February 3, 2010
My alarm sounded at 3:45AM, but I was up by 3:40AM. I usually wake up 5 minutes before the alarm — regardless of time changes. I’m not sure if it’s a blessing or a curse, but it sure is consistent. As a courtesy to nearby campers, my insane-o’clock alarm is the sound of chirping crickets. I’m sure the others don’t even notice it.
Sleeping in a tent in the desert usually gives me the strangest dreams. I can’t recall exactly what it was about, but I seem to recall that it involved a midget and a giant block of swiss cheese. Good times.
My camera spent the night all alone at Badwater Basin. Rather than break it down after taking my sunset shot, I left it setup in the event that I decided to shoot a sunrise photo. The drive from Stovepipe Wells to Badwater takes roughly 45 minutes. According to my GPS, my camera was 33 miles from my campsite.
I grabbed a cliff bar and a gatorade for breakfast, then set out for my camera.
It was a cloudless morning. Little did I know how uncommon that would be on this trip.
For those who are not familiar with Badwater, it is best not to park at the parkinglot. Leave that to the tourists. Driver about a quarter mile beyond the parking area, and you’ll reach a sign that says “Off Road Driving Prohibited.” There is a nice shoulder here to park, and you are a lot closer to the ideal shooting areas. According to my GPS, it shaves about a quarter mile off the hike to the pristine polygons. There are some established “trails” descending from the road and across the fragile salt crust. Stick to these trails to avoid trampling the crunchy salt and mud formations.
When I reached my camera, it was still very dark. I stood and watched as the glow on the mountains became stronger, and the Earth’s shadow dropped away. Eventually, the first rays of sunlight reached Telescope Peak. It was beautiful to watch, but I did not feel motivated to take a photo. I had been spoiled by the magnificent sunset the previous evening. I folded up my camera, stuffed it into my Gregory backpack, and headed back to my truck. My trip to badwater and back consumed a quarter tank of gas. The expanse of Death Valley is startling.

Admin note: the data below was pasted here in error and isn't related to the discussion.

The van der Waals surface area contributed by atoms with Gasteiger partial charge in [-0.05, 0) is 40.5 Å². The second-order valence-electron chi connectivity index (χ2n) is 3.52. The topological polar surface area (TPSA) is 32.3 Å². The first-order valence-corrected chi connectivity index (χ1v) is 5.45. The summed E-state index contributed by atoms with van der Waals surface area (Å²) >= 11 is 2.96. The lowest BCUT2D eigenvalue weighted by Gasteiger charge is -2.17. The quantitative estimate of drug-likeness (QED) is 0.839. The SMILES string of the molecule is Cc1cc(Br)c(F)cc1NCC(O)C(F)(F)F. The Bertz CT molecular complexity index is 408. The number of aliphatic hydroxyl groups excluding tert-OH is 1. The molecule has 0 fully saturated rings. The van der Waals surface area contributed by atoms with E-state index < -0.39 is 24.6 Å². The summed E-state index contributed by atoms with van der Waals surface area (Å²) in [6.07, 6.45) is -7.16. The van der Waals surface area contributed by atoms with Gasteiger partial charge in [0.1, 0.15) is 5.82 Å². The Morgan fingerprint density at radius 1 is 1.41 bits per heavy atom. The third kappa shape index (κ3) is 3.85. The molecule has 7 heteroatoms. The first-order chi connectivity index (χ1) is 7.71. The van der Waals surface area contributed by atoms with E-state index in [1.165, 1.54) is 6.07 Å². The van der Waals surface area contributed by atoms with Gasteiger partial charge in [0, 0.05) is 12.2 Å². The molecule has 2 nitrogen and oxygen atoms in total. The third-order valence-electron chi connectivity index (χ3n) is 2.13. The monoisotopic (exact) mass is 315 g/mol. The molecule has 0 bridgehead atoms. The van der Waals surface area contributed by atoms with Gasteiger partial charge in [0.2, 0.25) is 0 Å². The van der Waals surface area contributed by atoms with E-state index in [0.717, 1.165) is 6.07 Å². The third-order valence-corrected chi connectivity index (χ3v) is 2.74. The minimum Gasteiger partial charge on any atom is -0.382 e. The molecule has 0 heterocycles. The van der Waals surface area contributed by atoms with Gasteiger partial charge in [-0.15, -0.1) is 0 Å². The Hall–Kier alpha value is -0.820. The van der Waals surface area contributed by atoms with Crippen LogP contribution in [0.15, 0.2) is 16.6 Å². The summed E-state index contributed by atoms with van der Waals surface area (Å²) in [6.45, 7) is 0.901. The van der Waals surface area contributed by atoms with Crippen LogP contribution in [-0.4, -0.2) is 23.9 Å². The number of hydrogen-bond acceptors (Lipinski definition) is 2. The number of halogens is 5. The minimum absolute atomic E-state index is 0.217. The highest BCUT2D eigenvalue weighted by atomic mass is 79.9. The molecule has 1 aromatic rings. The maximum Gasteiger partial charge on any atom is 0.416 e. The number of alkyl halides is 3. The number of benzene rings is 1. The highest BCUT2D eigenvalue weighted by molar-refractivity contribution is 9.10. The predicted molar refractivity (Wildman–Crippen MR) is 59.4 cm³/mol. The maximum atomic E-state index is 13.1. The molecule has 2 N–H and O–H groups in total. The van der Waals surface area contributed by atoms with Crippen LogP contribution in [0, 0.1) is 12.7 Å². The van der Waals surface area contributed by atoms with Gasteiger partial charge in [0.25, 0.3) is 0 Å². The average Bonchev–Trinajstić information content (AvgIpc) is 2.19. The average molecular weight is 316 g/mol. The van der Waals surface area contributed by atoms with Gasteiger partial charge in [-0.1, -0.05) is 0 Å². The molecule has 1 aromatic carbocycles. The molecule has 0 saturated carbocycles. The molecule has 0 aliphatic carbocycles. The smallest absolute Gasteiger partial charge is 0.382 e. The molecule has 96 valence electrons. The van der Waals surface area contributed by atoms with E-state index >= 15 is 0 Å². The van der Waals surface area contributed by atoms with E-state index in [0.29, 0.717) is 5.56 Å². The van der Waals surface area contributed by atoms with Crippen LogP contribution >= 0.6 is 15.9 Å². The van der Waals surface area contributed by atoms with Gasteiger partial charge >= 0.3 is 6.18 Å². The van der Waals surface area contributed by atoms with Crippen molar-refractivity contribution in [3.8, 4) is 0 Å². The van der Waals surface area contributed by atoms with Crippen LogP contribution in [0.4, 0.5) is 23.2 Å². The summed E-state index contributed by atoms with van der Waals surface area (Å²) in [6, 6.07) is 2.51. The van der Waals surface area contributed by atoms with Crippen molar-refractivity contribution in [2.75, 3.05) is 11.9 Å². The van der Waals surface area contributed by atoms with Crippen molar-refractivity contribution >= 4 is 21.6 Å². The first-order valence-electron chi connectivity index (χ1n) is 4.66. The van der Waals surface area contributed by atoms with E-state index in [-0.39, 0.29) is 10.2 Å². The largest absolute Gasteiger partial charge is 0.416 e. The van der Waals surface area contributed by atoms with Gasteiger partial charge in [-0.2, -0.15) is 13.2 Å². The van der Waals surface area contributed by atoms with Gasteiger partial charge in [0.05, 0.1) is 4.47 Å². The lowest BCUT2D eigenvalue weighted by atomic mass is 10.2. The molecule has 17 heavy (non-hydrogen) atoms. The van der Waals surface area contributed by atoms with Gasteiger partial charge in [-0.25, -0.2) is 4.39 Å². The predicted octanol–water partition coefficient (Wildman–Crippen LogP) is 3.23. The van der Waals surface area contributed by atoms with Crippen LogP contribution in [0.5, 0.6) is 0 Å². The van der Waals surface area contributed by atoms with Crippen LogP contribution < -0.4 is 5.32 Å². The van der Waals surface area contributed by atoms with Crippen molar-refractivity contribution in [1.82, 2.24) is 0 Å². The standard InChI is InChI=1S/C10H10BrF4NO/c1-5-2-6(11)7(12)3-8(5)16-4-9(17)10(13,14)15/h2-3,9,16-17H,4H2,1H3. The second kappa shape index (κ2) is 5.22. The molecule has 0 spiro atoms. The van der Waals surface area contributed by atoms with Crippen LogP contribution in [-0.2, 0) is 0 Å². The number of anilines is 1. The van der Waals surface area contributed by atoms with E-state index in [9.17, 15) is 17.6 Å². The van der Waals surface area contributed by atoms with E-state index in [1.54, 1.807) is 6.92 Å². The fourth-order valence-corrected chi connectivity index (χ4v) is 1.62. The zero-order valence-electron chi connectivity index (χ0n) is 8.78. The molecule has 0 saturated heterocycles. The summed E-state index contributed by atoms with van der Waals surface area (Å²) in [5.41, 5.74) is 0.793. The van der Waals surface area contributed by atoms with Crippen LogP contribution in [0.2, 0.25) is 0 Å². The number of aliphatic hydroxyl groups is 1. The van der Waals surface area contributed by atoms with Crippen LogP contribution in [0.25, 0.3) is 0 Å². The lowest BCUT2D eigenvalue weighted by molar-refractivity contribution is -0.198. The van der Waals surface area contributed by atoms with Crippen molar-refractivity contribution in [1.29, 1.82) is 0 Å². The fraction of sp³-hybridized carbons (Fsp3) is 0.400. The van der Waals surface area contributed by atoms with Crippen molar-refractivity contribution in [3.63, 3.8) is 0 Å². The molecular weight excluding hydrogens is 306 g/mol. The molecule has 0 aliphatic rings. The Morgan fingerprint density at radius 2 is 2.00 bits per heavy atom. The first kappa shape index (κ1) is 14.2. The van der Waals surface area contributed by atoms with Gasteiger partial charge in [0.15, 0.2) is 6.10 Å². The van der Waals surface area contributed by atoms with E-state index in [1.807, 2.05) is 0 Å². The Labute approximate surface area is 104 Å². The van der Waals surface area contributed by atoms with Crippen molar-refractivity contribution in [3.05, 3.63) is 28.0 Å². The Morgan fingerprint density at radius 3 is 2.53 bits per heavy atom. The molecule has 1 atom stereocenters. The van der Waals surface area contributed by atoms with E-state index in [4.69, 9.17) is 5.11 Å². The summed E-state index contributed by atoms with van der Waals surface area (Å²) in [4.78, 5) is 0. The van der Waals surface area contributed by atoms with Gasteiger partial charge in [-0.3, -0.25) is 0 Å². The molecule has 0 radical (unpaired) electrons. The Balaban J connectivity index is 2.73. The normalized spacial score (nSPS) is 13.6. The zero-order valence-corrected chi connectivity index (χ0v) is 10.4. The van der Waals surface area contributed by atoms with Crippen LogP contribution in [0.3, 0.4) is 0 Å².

Rather than spend the day at Badwater, I wanted to try for some dune shots.
Dune shots have always been elusive for me. When the sun is low on the horizon, sand dunes take on an almost magical appearance. It is very intimidating for me to shoot these locations because I never feel as though I have done justice to the natural beauty. Plus, there are the obvious problems with scouting. It is very frustrating to find a great shot, only to realize that you just walked all over it.
I headed back to camp, loaded some film in my film holders, then set out to the Mesquite dunes.
I spent the afternoon wandering about, and logging potential locations into my GPS.
It was a very warm day, there there is no shade to be found among the dunes. I setup my tripod, and suspended my jacket from it to provide some shade. The temperture was only in the 70’s, but the reflection off the sand sure made it feel much warmer. The temporary shade was very much appreciated.
As fighter jets roared by overhead, I settled on a vertical shot of the dunes. I took two shots, then hung around to see the last of the light on the dunes.
In retrospect, I’m not very satisfied with the dune shot I took. The depth of field is problematic, and I didn’t have enough height to see over the foreground dune as much as I would have liked. My tripod is tall enough for the shot I wanted, but the ground glass was too high for me to view. I need to buy a sturdy, lightweight, folding stool. This way, I can see the ground glass on my 8×10 when the tripod is fully extended. If anyone has a good suggestion, please shoot me an email.
My plans for the next day were dependent on the weather. According to the Los Angeles AM radio station I was listening to, a winter storm was on the way…